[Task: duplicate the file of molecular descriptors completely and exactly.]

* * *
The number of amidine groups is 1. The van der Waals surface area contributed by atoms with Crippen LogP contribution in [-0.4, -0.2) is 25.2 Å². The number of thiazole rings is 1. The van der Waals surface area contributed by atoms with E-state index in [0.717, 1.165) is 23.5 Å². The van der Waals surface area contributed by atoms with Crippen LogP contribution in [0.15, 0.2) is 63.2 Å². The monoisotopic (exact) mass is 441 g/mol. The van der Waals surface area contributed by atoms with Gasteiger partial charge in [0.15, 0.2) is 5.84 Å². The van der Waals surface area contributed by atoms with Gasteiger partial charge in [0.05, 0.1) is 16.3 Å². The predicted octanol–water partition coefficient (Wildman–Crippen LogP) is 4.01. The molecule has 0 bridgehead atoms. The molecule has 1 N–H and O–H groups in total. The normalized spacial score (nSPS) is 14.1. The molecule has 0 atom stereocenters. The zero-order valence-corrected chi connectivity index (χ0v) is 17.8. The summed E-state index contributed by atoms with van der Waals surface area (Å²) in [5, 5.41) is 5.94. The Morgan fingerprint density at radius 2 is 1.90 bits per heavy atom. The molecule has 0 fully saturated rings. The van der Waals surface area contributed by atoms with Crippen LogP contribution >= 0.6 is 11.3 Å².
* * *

The number of amidine groups is 1. The van der Waals surface area contributed by atoms with Crippen LogP contribution in [-0.4, -0.2) is 25.2 Å². The number of thiazole rings is 1. The van der Waals surface area contributed by atoms with E-state index in [0.717, 1.165) is 23.5 Å². The van der Waals surface area contributed by atoms with Crippen LogP contribution in [0.15, 0.2) is 63.2 Å². The monoisotopic (exact) mass is 441 g/mol. The van der Waals surface area contributed by atoms with Gasteiger partial charge in [0.15, 0.2) is 5.84 Å². The van der Waals surface area contributed by atoms with Gasteiger partial charge in [0.05, 0.1) is 16.3 Å². The predicted octanol–water partition coefficient (Wildman–Crippen LogP) is 4.01. The molecule has 0 bridgehead atoms. The molecule has 1 N–H and O–H groups in total. The normalized spacial score (nSPS) is 14.1. The molecule has 0 atom stereocenters. The zero-order valence-corrected chi connectivity index (χ0v) is 17.8. The summed E-state index contributed by atoms with van der Waals surface area (Å²) in [5, 5.41) is 5.94. The Morgan fingerprint density at radius 2 is 1.90 bits per heavy atom. The molecule has 0 fully saturated rings. The van der Waals surface area contributed by atoms with Crippen LogP contribution >= 0.6 is 11.3 Å².